I am not an adventurous eater, so Phnom Penh’s famous street foods are off limits for me. But somehow, when we were in Phnom Penh twice last time, we had such a blast eating away their delicious local foods. As anyone would tell you, Phnom Penh is a capital in rapid transition. From a quick ‘in-and-out’ place where people come in, get their business done, and leave as soon as they can, PNH is becoming a destination on its own. And that I am glad, because I’m kinda fond of the place for its unique charms, and that increasing popularity of the capital is being proven by the increasing numbers of cool places to eat, too.
Labaab is a new restaurant recommended to us by our good friend at Raffles Hotel Le Royal (click for full review). They serve Khmer and lower Mekong dishes in a comfy and nice ambience on the second floor of Pharmacie de la Gare building near the Railway Station and opposite the glassy and modern Vattanac Tower. For a city where most ‘modern’ and ‘hip’ foods are western, Labaab, serving local tastes, is a gem. The menu here is an eclectic of Khmer, Vietnam and Thai. Really nice.
We ordered their national fish soup or ‘Samlor Machou Youn which here is made from fresh river fish, aromatic herbs and sweetened with fresh chunky pineapple. Super refreshing. Along with the fish and fresh veggie we have on the table is ‘Bok Kror Sang’ (⬆︎circled in the first top picture⬆︎) or pounded Krasang seed – a sour and staple condiment on Khmer table when fish and veggies are served. We also had a plate of spring rolls – served here with thick peanut sauce. Mild, but creamy, going quite well with the spring rolls.
We also had the banana blossom salad with dried fish (or shredded chicken) and served with rice crackers. A bit too sweet for our tastes, but not too bad. The fish amok here is made from chunky fresh river fish. The curry base is not too pungent as we found in other places. Quite well-rounded taste that I like, and went perfectly with steamed rice.
There’re also stir-fried pumpkin sprouts with beef and grilled beef with chaplu (wild betel) leaves, served with rice paper, green mango and herbs. All are delish according to all my dining mates. And if you are looking for a comfort chow, they also had ‘pineapple fried rice,’ served all too familiarly in a carved-out pineapple. With shrimps and cashew nuts – just like home.
Labaab is comfy and beautiful, good for lunch and dinner. The place also offers happy hour from 16.30-18.30 during which food and drinks are 20% off. For all those dishes we had for lunch (hence regular prices), we ended up paying less than US$50 for three of us, including non-alcoholic drinks.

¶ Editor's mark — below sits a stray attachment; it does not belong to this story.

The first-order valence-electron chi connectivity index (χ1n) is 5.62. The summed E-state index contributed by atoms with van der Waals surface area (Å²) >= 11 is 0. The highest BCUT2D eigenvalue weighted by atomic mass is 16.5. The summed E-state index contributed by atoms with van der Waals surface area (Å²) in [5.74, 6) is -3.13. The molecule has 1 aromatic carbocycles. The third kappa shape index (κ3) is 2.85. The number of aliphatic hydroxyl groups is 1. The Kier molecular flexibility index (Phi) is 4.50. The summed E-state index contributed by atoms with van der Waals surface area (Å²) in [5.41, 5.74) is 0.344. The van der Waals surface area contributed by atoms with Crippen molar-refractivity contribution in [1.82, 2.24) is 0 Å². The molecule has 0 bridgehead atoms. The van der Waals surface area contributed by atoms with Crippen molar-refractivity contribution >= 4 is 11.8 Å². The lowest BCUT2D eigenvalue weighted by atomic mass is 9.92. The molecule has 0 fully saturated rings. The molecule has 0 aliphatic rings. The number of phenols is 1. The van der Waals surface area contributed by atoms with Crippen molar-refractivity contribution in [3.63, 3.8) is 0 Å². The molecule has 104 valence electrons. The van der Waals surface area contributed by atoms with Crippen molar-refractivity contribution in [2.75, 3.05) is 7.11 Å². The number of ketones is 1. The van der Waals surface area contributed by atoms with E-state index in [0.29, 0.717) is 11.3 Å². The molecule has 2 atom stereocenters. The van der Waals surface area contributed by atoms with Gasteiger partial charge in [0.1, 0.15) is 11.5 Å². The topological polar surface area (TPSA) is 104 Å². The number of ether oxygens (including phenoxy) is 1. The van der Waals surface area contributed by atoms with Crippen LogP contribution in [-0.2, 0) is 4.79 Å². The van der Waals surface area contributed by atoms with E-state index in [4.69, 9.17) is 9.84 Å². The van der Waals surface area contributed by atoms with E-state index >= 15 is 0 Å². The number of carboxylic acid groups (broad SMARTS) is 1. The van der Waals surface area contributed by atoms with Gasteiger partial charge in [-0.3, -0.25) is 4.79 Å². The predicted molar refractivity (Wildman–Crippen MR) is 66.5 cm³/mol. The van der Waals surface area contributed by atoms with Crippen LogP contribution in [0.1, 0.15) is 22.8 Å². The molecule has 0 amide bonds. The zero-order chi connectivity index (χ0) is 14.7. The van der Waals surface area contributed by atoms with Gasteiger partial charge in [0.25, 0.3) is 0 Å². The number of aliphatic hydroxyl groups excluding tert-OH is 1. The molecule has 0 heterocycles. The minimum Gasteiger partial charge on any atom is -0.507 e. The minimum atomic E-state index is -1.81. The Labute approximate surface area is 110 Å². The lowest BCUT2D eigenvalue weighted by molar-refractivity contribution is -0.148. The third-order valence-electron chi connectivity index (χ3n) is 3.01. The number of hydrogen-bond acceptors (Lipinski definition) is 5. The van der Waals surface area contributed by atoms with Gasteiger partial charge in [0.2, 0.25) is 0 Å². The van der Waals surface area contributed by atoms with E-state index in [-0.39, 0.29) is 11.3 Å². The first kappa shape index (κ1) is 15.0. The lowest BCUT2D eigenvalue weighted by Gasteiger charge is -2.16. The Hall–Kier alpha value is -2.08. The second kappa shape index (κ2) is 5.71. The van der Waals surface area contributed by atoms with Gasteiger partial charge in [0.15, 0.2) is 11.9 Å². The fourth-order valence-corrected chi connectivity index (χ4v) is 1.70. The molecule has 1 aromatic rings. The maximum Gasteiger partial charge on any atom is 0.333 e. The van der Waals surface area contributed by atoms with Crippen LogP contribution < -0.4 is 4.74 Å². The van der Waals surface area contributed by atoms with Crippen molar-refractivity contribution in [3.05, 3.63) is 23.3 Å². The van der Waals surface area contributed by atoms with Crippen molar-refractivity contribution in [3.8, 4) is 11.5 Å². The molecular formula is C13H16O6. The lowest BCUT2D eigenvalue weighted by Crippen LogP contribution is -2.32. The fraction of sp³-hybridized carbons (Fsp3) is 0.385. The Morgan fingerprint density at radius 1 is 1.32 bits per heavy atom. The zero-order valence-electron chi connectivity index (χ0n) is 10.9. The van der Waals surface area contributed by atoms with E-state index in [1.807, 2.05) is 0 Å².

Labaab Restaurant (click for map): 81 E2 Preah Monivong Blvd (93), Duan Penh District, Phnom Penh, Cambodia. Daily: 11.00- 22.00 Hrs. T: +855 99 335 666. www.facebook.com/labaabresto.
Le Broken Plate – run and own by Narith Plong – can be Phnom Penh’s hottest table right now. Ask any locals, especially the girls, and you will hear the unanimous consensus (that this place is an absolute must) for which you have to be there to know why. We got to chat a little with Narith last time when researching for Fah Thai Magazine and found that he is a Cambodian-born, Canadian-raised Khmer who decided to bring home his cooking/restauranting experiences from abroad and settled down with his own place run by his passion. The result is this super cool yet intimate place where one can dine superbly with dishes after dishes prepared at the table by the chef himself.
From the look of it, you might think that Le Broken Plate is a Japanese joint. It looks as if, with its sliding doors and Japanese sake lineups, but the food is eclectic from clear miso soup with lime and cchilliesof river prawns and Sihanouk Ville’s seafood and banana blossom salad to Khmer-inspired sushi in which loads of condiments are served along with the beautifully cut and laid down fishes and seafood. “Khmers love lots of condiments,” Narith explained while piling up condiment after condiment and garnish after garnish onto our sushi plate.
The menu is ‘Omakase’ in which you can choose from three tiers: US$30 for 6 courses, US$40 for 7 and US$50 for 9. Allow me to send out a warning: each portion is huge and filling. We thought we each could easily manage the US$30, but we were stuffed at the plate no. 3. 😀 Also, leave a room for dessert. They are quite similar to Thai desserts, and we had the baby pumpkin egg custard. Homemade and not too sweet. Très delish!
Le Broken Plate (Click for map), No. 108, Street 13, Sangkat Phsar Kandal, Khan Daun Penh, Phnom Penh, Cambodia. Daily (closed tuesdays): 18.30 – 22.30. T: +855 78 903 335. www.facebook.com/lebrokenplate.
Elephant Bar, Raffles Hotel Le Royal, Phnom Penh
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